The arrival of the musicians onstage was greeted with thunderous applause and screaming cheers of appreciation. And then it suddenly stopped. For the last time that evening the audience was completely silent, as if we, as one, were paying our final respects to a true friend. Then, those first notes began, and the entire musical beginning to the show was lost amid the screams and cheers. Lights up on a worrying Marin Mazzie and a coming in late Kyle Dean Massey, and the applause began, stopping maybe a full 2 minutes or more later, each actor trying to maintain composure and some semblance of their pre-show character preparation. Still, from up close, you could see them both struggling to remain even simply composed, and finally giving in to the roar of love and approval being given them. The scene started shakily, but within a line or two things were right on track. That is until Jason Danieley's entrance again stopped the show for a good minute, the band vamping their hands off. Then came the thunderous ovation for Meghann Fahy, who, I have to say, at that point was the picture of professionalism. Similar ovations greeted both Adam Chanler-Berat and a truly bewildered looking Louis Hobson.
Soon the show itself took over, and the cast attacked the piece with elegance and style - nothing added for the final show, no real breaks in character (until the very end). No, it was to be a next to normal that everyone got every time they saw it fresh. Except it was much more. Marin Mazzie, in particular, gave a riveting, gutsy, angry and almost disturbingly fierce performance, and every actor took her lead. Meghann Fahy, knowing how Natalie must parallel Diana, matched each piercing barb, frantic plea and desperate reach right down the line. Similarly, Jason Danieley and Adam Chanler-Berat connected in the most emotionally intense ways. And I am certain that neither Kyle Dean Massey nor Louis Hobson were ever more intensely "alive" and "rock star," respectively, at any other performance I had seen.
An ovation for longest-running cast member,
Throughout the entire performance key scenes and songs were applauded. The show stopped several times as the audience showered "I Miss the Mountains," "Superboy and the Invisible Girl," and "I'm Alive," and others. The "Catch Me I'm Falling" sequence got a very strong hand, as did Dan and Diana's act two argument that ends with the music box shattered and their lives finally torn apart. But the three biggest hands of the evening had to be following "You Don't Know/I Am the One" - which I have never seen so expertly delivered, the final "Light" sequence, and perhaps most touchingly, the scene between Henry and Natalie when she arrives at the dance. Mr. Chanler-Berat valiantly tried to not let the overwhelming emotions of the moment get the best of him, but he began to cry, Meghann Fahy began to cry, and all but the most stolid in the audience began to cry. It was a true familial catharsis, and we together mourned an impending loss and revelled in the unique bond between cast members and their adoring audience. The final number was far from over as the audience rose to its feet and, tears pouring down faces, bravely reached the end and final blackout together. (I should say that as I type this, I am crying, again.)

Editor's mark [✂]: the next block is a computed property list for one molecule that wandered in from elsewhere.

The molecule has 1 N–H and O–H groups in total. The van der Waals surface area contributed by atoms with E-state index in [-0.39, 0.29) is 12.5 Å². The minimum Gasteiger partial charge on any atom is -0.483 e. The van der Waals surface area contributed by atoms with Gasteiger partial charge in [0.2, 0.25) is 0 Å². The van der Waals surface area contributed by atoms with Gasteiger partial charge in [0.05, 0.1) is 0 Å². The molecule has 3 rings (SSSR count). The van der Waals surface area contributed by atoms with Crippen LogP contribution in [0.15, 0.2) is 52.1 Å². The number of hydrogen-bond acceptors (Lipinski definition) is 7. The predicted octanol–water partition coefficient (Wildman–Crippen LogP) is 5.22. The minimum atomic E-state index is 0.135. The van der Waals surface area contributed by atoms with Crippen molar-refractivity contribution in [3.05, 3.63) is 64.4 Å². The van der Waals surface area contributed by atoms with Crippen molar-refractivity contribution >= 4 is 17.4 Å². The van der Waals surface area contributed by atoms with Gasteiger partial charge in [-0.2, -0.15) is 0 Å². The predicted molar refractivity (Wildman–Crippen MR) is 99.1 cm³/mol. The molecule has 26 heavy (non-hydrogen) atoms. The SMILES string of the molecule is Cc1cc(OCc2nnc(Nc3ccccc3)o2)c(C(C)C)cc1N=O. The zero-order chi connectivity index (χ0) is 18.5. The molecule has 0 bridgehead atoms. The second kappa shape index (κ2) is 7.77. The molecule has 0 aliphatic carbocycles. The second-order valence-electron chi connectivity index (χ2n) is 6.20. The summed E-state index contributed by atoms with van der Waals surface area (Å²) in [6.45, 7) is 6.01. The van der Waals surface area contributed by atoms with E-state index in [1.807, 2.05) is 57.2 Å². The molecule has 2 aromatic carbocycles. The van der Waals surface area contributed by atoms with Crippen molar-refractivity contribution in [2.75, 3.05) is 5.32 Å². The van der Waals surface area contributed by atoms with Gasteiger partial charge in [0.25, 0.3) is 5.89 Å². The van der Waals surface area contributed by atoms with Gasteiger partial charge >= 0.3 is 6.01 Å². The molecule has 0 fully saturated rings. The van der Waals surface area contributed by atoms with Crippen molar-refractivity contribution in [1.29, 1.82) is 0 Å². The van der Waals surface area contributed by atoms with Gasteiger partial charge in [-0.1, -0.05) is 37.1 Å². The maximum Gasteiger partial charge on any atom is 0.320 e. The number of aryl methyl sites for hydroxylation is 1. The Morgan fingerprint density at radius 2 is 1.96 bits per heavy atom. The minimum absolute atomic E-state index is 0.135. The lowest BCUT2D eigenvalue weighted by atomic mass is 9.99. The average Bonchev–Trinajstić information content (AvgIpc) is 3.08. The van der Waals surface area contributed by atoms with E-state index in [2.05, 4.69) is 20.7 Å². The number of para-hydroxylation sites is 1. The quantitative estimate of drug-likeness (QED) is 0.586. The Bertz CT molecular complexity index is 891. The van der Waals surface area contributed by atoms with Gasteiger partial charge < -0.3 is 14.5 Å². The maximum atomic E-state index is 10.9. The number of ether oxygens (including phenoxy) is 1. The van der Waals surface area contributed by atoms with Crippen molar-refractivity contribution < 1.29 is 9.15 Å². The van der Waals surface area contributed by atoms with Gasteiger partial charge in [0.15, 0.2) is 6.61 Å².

Producer David Stone takes the stage to
give a closing night speech.
The company watches as their producer
pays tribute to them and their next to normal family.
As the company took several bows, producer David Stone took the stage to deliver an eloquent, and brief, but very heartfelt and emotional thank you speech. As you could hear audience members continue to sob, and as the cast hugged, cried and congratulated each other, Mr. Stone continued. At several points during his farewell, the audience gave standing ovations - to cast and company, to Adam Chanler-Berat, the only cast member to have been with the show through its entire 3 and a half year gestation, to Michael Greif, and to both Brian Yorkey and Tim Kitt, who looked like proud new fathers and overwhelmed with emotion at the same time. The cast took a final bow, waved, blew kisses to us and the clung to each other as they left the stage. And, fittingly, the majority of the audience remained standing and not moving until the band completed its final walk out. They received the final ovation of the night. I don't think a single person at the Booth Theatre last night felt anything less than electric.
If you click to enlarge this picture, you can make
out Tom Kitt, who is almost dead center in the photo,
and Brian Yorkey about 3 seats back.
I am personally sad that something I love so much is no longer. Like a death in the family, I miss it very much already, but take great solace in the fact that this show will live on for years in hundreds of new and exciting productions. Such is both the beauty and the downfall of live theatre. I am a better, different person because of the show. And I am grateful that from now on, I will always recognize that normal is too far away, but something next to normal can be pretty amazing.
(Photos by my buddy Mike, who is the reason I got to see and have this amazing final experience. I will love you, Michael, for many things over the course of our lives, but this night will always be among my most cherished.)